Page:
Reasonable classification is simply the wrong tool to apply, not least because prejudiced objectives can be disguised as legitimate ones and discrimination can occur in the effects of a law even if there is no hostility in the aim. What then would be the right tool? The primary problem with the EWS reservations, as I see it, is not that it fails to make a principled distinction between different kinds of disadvantages. I don’t think there is any principled distinction between purely economic and multi-dimensional social disadvantages. Unfair disadvantage is unfair disadvantage. Rather, the problem is that the distinction lies in the amounts of disadvantage. One counsel for the petitioners even said as much (“[I]ndeed forward class must have faced some discrimination, but the intensity of discrimination is not enough to justify reservation.”) Imagine if the quantum of reservations provided to SCs, STs and OBCs is allowed to breach the 50% ceiling and brought to a much larger quantum of affirmative action that would constitute a full and effective legal remedy for the disadvantages of those classes. If this eventuality occurs, can we then think of reservations for the forward caste poor? Similarly, consider how a hypothetical India may come to exist in the future where the fissures of economic class are wider than the fissures of caste. Is such an India likely? I don’t know. Is it possible? Most certainly yes. And as long as it is possible, an objection to economic reservations is based in the specifics of our current socio-economic condition and not in any universal or even broadly generalisable principles.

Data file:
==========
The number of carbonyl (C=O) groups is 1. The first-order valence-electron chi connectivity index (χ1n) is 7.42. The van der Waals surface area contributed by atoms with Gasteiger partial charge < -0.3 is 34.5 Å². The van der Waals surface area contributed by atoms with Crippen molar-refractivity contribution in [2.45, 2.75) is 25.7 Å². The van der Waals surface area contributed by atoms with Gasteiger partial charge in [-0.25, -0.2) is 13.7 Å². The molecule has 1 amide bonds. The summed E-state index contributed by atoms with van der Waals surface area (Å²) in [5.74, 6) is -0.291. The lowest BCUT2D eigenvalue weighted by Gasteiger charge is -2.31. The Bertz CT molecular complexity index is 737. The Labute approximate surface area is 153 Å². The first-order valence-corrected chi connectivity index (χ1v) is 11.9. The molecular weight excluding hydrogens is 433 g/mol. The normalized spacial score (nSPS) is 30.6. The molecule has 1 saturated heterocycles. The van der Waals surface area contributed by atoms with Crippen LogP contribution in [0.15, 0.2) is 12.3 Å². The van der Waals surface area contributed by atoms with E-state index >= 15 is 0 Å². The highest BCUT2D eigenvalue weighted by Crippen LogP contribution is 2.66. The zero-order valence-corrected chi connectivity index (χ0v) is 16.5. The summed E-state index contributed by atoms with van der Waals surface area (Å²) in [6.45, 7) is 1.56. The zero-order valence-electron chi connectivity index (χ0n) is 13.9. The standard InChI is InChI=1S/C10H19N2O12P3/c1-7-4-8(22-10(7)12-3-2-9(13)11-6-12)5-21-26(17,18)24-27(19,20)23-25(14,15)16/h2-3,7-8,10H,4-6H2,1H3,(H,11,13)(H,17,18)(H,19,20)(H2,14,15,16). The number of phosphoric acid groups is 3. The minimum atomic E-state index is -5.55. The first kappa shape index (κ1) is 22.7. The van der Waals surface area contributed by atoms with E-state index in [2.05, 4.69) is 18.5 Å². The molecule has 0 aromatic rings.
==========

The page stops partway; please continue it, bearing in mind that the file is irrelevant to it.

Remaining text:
The flaw in the 103rd Amendment then is that in selecting legitimate targets for protective discrimination, it articulates a wholly illegitimate scheme of priorities. Or, at least, it opens the possibility of such illegitimate prioritisation. If a poor forward caste individual suffers barriers to accessing education and jobs, but these barriers are much lower than those suffered by existing beneficiaries of reservations, then providing reservations to such an individual would demonstrate some rather misplaced priorities. The adequate redressal of disadvantages caused by caste is still a distant dream and while that resolution awaits, the welfare state must be very careful about what new battles it picks, else it may fritter away its limited capacity to fight inequality. The trouble, however, is that within the scheme of existing caste-based reservations, constitutional doctrine has only ever treated reservations as a discretionary power of the government, instead of a mandatory remedy for the violation of the right to equality. The entire process of prioritisation that goes into selecting one beneficiary class for reservations and rejecting the other (which may be as much or even more deserving) has thus been left to the executive. This means that a somewhat badly off class can gain the benefits of affirmative action even while the worst-off class languishes (or isn’t adequately provided for), and there is nothing that courts have had to say about this. This, in my view, is what has culminated in the 103rd Amendment.